In April, Kellogg’s released a new waffle product: Eggo Grab & Go Liège-Style Waffles. That’s a lot of qualifiers before the word “waffle,” so let’s unpack each one. “Liège-style” refers to the type of Belgian waffle these puppies are trying to approximate. “Grab & go” refers to how you can eat these—that is, you don’t have to toast them. And depending on what you ate for breakfast growing up, you probably already know that “Eggo” means delicious.
Around the same time these new Eggo waffled appeared in my grocer’s freezer, so did a product called Snack’n Waffles, which led me to believe grab-and-go Liège waffles were suddenly all the rage. Though they are on the rise, Snack’n Waffles has actually been around for 25 years; after a 14-year stint of being owned by the J.M. Smucker Company, the brand is back in its original owners’ hands and is going through a significant expansion that just so happens to line up with Kellogg’s debut of its own similar product—so similar, in fact, that both brands feature the same flavors.
What is a Liège waffle?
You’re probably familiar with the term “Belgian waffle.” In America, when we say that, we usually mean the giant, plate-sized, fluffy waffles offered on many breakfast menus. In actual Belgium, “waffle” is an umbrella term for two distinct foods: the Brussels waffle, similar to what we call a “Belgian waffle” but traditionally square, and the Liège waffle, which Kellogg’s and Snack’n Waffles are now stocking in your grocer’s freezer.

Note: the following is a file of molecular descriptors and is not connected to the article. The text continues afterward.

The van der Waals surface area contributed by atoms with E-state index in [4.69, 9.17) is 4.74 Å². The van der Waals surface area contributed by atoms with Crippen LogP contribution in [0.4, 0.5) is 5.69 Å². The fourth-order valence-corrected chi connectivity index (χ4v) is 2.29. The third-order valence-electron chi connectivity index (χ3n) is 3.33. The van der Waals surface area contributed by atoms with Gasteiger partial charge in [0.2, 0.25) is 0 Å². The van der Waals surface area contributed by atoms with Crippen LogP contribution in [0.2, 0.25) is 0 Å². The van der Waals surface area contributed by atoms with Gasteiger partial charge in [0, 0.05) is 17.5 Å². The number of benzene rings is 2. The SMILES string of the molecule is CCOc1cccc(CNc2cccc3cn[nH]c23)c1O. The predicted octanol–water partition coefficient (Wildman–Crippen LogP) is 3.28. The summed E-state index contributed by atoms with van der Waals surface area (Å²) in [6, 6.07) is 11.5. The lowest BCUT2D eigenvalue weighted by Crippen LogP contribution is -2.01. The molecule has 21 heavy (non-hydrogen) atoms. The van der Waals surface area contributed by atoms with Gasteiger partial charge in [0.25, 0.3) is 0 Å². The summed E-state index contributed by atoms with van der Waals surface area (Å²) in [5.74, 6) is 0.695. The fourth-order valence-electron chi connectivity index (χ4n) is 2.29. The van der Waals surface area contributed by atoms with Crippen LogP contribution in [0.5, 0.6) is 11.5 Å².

Liège waffles in particular are quite serious business in Belgium. One Liège waffle maker is designated to supply his waffles to Belgium’s royal family. They’re referred to as “snack waffles” or “street waffles” and are made with a yeast-raised brioche dough, which is—and this is important—laced with pearl sugar. As James Ubaghs explained in Taste,
“Pearl sugar is very dense, with a higher melting point than granulated sugar, but it will still melt in a sizzling-hot waffle iron. A Liège waffle is filled with unevenly distributed clusters of caramelized pearl sugar, which gives a slightly bitter contrast with the buttery waffle dough.”
The result is a waffle with little bits of crunch throughout, plus a caramelized, sweet exterior. I haven’t been to Belgium myself, but I frequent Waffle Cabin in the winter a lot, a place originally called Leo’s Gaufres de Liège.
Waffle Cabin says it imports “around 20 tons of Belgian Pearl sugar yearly.” The company was founded by Peter Creyf and Ingrid Heyrman, who moved from Belgium to the United States with the idea of opening the company and sharing Liège waffles with the masses.
You can order Waffle Cabin’s waffles to be shipped to you, and shelf-stable Liège-style waffles have been showing up in the American grocery landscape for a while, but freezer versions are still fairly limited.
Frozen vs. shelf-stable Liège waffles
If you’re on the streets of Belgium, or at a Waffle Cabin, chances are your waffle is going to be handed to you hot. That’s in contrast to the versions popping up in our freezers, which are advertised as a “grab and go” option. This means that while you can toast them, you don’t need to. You just throw them in your bag (they’re individually wrapped) and enjoy them at room temperature after they’ve defrosted, which takes about an hour.